Justice is blind. The iconic statue of the goddess shows Justice, her scales swaying, the sword at her side ready to strike and her eyes masked by a blindfold. The scales are there to represent the balancing of the facts and the law, the sword for the punishment and the blindfold for impartiality.
The law divides itself into two basic divisions, the civil and the criminal. Criminal law is the subject of TV dramas and legal thrillers and deals with the state or the government enforcing laws against the individual. Civil law deals with disputes between individuals that need to be resolved through the court system.
So when you get the traffic ticket for going too fast down the hill on U.S. 89, this is the criminal system: South Weber V. You.
If you rear-end someone because you are driving too fast, then that person could sue you in the civil system: Person With Bumper Dented V. You.
Justice is supposed to be impartial, but our court system is limited in what it can actually do. In the civil realm, nothing in the court system can undent a bumper, restore a marriage, pay a bill or child support, fix a broken arm or bring someone back to life.
Justice can attempt to be impartially blindfolded, but it has one primary solution in civil cases: allocation of money. In civil law, Justice's blindfold should really be replaced by the billfold.
As humans, we have a keen sense of justice, an innate sense of what is basically right and wrong, but this can break down in a court setting.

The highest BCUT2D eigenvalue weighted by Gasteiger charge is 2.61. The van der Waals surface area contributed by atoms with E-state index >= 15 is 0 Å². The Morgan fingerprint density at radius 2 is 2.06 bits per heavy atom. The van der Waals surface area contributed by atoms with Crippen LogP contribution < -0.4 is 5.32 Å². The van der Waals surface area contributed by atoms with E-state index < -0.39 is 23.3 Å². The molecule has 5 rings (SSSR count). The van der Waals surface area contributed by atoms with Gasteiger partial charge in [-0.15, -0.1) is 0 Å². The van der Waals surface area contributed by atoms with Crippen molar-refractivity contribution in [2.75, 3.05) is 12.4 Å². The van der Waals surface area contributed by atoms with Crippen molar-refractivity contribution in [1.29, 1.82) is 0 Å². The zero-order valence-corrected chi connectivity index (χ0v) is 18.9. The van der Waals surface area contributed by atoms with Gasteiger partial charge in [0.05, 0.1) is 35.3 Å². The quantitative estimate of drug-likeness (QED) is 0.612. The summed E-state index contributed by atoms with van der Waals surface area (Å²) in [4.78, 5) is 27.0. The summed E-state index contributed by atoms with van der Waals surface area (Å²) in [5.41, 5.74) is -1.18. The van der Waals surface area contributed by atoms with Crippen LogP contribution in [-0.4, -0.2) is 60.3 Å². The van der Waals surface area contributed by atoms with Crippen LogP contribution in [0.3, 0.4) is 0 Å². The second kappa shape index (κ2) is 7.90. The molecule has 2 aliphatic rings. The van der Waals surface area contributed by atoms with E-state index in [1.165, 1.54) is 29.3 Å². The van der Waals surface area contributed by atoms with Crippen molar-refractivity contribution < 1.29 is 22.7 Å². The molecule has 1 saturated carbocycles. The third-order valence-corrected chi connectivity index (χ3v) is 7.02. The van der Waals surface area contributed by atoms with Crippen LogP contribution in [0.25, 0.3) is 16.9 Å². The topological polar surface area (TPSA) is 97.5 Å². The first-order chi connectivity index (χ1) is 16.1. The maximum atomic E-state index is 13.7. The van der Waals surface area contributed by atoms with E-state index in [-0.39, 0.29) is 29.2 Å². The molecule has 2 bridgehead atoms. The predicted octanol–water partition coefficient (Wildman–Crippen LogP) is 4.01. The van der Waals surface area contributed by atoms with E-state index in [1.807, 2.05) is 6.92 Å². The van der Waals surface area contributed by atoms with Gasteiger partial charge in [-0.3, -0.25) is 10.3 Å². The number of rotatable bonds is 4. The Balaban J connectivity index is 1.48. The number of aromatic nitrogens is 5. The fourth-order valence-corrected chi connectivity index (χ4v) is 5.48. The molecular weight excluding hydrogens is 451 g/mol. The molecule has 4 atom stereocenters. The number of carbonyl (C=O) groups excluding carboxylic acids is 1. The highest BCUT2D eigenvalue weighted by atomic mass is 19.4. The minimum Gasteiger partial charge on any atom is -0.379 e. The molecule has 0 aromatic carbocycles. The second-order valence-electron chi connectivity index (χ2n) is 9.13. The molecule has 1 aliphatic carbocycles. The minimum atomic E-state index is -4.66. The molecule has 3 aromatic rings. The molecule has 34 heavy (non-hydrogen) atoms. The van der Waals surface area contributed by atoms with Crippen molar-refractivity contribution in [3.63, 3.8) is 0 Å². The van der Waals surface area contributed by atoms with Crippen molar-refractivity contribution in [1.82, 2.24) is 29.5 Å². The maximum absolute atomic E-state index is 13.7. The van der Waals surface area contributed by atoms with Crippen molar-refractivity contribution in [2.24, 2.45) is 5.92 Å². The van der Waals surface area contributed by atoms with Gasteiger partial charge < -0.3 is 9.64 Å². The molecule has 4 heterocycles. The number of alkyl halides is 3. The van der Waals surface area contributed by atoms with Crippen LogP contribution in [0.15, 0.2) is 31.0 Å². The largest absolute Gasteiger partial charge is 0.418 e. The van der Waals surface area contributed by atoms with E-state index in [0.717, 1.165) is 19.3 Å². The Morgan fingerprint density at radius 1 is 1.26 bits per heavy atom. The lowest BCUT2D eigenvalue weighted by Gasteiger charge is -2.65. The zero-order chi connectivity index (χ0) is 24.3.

One of the first stories I was told as an attorney was about a couple that was divorcing. They were each paying an attorney a rather significant hourly rate to fight over who got the used $250 television. It was the only issue left in their divorce. Two hours into the fight, the couple could have gone and each bought themselves a new flat screen for what they had spent on their attorneys, yet the fight continued.
It is during moments like this that it is important to remember the limitations of the civil justice system. The court decides what is fair by saying who has to pay and how much.
Sentimental value has no cash value, so the court can't, and doesn't, divide sentiment. An item of property may have a lot of emotional value to an individual, but to the court, it becomes an item with a price tag to be added to the ledger sheet.
If the reduction of sentiment to cash isn't bad enough, most civil litigation involves attorneys, and attorneys cost money. Any civil litigation -- collections, divorce, probate, contract disputes -- requires a judicious cost/benefit analysis.
Justice is unfortunately a toll road that demands payment for entry, and every journey requires the traveler to make an assessment before embarking: Is this trip going to be worth it?
Justice may be blind, but she only accepts cash.
Sieben Smoot is an Ogden bankruptcy attorney. He can be reached at 801-392-8200 or email@example.com.